“Catholic Social Services of the Archdiocese of Philadelphia (CSS) recognizes the vital importance of the foster care program in our city and is proud to provide safe and nurturing foster environments to young people in need,” said Gavin. “We hope to continue our productive relationship with the City of Philadelphia to serve those among us in need.”

“CSS is, at its core, an institution founded on faith based-principles. The Catholic Church does not endorse same-sex unions based upon deeply held religious beliefs and principles. As such, CSS would not be able to consider foster care placement within the context of a same-sex union,” Gavin said.

Catholic Social Services provides foster care services to any young person in need of assistance regardless of background and without making inquiry as to their sexual identity or orientation, according to Gavin. “That’s important to note as it is also a deeply held religious belief for us to provide care for all those in need with dignity, charity, and respect,” he explained.

“Given its affiliation with the Archdiocese, CSS cannot provide services in any manner or setting that would violate its institutional integrity, core values, and Catholic beliefs. That fact is a well-established and long-known one in our relationship with DHS,” continued Gavin.

In a CSS annual report released in 2016, Archbishop Charles Chaput of Philadelphia remarked that “I’ve been blessed on numerous occasions to witness firsthand how Catholic Social Services (CSS) promotes the dignity of the persons they serve, particularly the weak and vulnerable.”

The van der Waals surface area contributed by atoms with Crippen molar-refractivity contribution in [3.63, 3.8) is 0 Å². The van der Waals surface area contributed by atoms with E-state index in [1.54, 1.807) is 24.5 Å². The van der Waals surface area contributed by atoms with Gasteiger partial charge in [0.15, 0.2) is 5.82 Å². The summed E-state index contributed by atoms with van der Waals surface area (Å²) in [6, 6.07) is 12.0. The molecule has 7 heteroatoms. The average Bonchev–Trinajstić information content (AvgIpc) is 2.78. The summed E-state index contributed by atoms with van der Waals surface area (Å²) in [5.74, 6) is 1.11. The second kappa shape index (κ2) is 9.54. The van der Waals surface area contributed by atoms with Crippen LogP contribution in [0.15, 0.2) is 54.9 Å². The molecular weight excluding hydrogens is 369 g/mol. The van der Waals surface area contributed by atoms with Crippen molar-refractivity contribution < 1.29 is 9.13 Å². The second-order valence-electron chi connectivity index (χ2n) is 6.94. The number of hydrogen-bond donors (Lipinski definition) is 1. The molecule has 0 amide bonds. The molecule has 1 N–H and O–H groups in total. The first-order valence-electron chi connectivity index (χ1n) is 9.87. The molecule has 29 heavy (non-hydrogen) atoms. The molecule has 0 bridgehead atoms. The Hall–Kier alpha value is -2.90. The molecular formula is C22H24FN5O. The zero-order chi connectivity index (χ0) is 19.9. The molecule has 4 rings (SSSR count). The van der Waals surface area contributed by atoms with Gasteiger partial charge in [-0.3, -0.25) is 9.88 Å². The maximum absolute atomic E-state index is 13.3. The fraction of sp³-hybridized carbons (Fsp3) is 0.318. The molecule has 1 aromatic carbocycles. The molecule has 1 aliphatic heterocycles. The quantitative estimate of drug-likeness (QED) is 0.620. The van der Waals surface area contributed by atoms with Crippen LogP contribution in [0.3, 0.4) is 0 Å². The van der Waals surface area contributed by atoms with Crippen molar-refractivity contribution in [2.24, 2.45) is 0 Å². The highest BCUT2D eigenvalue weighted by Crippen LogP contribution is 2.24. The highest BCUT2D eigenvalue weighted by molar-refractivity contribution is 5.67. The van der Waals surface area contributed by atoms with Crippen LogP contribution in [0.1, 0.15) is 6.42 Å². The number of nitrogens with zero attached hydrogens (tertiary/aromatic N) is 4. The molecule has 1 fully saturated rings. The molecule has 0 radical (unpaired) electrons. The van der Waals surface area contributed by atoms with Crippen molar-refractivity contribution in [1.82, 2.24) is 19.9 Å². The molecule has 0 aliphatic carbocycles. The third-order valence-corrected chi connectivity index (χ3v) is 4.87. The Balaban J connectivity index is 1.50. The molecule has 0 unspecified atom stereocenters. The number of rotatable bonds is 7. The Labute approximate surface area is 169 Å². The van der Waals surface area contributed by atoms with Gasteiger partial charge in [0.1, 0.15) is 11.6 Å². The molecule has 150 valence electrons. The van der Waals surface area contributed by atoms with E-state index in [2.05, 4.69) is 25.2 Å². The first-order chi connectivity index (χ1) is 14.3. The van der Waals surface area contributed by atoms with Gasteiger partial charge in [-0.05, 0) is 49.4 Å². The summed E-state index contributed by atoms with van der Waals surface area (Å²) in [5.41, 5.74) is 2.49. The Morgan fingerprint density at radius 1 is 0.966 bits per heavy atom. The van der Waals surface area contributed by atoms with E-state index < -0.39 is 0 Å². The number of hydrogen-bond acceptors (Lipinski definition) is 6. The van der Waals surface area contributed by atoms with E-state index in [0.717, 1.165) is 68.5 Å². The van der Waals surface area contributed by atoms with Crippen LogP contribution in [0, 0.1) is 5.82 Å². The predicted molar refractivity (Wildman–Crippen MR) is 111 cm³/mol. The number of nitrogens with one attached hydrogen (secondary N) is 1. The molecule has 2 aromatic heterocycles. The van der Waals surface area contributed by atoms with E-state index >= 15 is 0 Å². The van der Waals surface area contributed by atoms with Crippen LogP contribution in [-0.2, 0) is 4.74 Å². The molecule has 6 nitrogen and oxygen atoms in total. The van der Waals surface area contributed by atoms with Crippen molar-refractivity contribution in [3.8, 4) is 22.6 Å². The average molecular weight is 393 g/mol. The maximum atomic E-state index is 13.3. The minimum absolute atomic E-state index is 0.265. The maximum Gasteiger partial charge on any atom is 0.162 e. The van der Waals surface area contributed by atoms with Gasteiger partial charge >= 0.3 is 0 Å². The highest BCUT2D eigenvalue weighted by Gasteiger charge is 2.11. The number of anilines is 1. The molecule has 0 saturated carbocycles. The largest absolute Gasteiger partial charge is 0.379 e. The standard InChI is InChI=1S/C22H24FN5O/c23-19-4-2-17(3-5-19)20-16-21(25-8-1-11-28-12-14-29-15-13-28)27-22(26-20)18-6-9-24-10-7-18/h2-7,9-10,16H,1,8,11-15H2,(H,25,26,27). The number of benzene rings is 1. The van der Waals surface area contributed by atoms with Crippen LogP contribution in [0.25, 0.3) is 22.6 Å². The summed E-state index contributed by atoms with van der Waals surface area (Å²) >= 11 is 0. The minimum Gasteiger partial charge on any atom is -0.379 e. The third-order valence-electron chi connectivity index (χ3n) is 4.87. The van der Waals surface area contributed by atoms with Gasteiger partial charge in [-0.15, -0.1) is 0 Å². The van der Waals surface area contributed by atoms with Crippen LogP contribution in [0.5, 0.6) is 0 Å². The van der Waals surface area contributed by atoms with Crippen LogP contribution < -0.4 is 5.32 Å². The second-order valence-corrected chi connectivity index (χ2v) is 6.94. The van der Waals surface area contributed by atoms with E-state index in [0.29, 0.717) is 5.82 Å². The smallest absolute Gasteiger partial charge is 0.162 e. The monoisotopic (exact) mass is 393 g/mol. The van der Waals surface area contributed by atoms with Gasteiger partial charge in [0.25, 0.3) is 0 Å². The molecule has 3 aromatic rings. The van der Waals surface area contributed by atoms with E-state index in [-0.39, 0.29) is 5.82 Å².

“The long history of CSS foster care and adoption services is replete with stories of their paving the way for new parents to open the doors of their hearts to children,” Chaput continued.

Catholic Social Services will continue to care for the 241 children that it has currently placed in foster arrangements due to child referrals from the city.


Legalizing divorce would devastate families, warn Philippines bishops

Friday, March 16, 2018

Manila, Philippines, Mar 16, 2018 / 01:40 pm (CNA/EWTN News).- As the Philippines considers legalizing divorce, the nation’s bishops are speaking out against the measure, warning that it would be detrimental to couples and families, especially ch... [...]

New sex education program in British schools set to advance LGBT agenda

Friday, March 16, 2018

The recent Relationships Education (RelEd) for primary schools and compulsory Sex and Relationships Education (RSE) for secondary schools presents new and serious challenges for Catholic and [...]